When I was younger I used to go climb and play on this little ship. Many years later (around 1982) I got a picture of it. Unfortunately, I only had a cheapo camera and the boat has since collapsed.

The SS Marin

I found the print (only 3×5 inches) and scanned it at 300 dpi optical about ten years ago. I’ve always thought she’d make a great model for a RR/Wharf scene.  

I’ve never been able to find any reference to her but she had “MARIN” faintly painted on her bow.

I think the Marin worked as a small freight and passenger ship. The main deck was very heavy construction: three layers of 2″ planking at skewed angles with asphalt and fine gravel coating on top. There was no evidence of any forward bulwark. In other photos of similar boats you see removable open rails on the forward deck.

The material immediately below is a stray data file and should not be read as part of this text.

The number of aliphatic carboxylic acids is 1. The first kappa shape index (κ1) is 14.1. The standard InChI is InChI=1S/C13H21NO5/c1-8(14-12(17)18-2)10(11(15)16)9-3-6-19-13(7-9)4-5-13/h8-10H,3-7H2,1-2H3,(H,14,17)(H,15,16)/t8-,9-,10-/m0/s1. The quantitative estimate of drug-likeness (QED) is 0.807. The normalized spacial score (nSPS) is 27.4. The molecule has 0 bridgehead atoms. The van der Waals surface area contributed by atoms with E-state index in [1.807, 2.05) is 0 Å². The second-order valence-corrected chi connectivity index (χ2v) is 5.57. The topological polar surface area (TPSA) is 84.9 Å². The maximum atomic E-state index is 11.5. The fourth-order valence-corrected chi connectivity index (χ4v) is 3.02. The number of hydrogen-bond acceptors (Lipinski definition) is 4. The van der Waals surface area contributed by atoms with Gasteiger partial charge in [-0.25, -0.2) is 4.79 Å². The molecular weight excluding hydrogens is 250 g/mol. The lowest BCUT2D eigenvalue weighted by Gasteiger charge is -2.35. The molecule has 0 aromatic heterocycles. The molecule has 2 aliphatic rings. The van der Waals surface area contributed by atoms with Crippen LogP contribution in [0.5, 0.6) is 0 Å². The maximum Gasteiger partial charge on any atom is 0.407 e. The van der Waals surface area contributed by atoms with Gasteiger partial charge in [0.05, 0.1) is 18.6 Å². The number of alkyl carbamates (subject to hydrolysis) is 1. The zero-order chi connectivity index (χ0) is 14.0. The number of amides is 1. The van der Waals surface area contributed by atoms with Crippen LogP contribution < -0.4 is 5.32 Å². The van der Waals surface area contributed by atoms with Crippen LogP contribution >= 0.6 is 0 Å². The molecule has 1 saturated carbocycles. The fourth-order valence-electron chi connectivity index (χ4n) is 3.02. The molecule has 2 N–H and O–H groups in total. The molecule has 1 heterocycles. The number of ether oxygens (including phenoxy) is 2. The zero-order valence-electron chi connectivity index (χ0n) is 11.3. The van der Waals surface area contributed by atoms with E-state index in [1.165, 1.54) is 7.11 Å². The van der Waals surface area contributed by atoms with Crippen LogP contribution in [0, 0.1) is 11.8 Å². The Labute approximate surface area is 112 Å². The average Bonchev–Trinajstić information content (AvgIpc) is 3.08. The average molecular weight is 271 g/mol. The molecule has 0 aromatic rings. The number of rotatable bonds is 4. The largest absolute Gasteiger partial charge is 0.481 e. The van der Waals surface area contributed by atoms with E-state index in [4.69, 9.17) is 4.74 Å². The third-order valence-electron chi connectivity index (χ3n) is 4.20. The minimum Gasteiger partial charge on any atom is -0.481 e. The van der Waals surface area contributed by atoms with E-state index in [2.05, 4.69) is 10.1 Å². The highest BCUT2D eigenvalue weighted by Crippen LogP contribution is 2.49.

It looked like cargo was loaded on and off the foredeck and stored as far back as the area under the main cabin. The part of the main deck covered by the upper cabin was open except for 3 or 4 support posts up the middle. One of these can be seen directly under the front of the wheelhouse.

The engine and hardware were long gone. There were indications that two cylindrical fuel tanks were mounted under the main deck on either side leaving room far a good size in-line gas/diesel engine mounted above the keel, towards the stern. She had a single screw and rudder.

There was only four feet of headroom inside the flat-bottomed hull between the frames and the deck beams under the main deck. I think she was built as a motor-boat (not converted from steam) since boilers usually had to be in the middle of the hull and there really wasn’t head room on the MARIN below the main deck.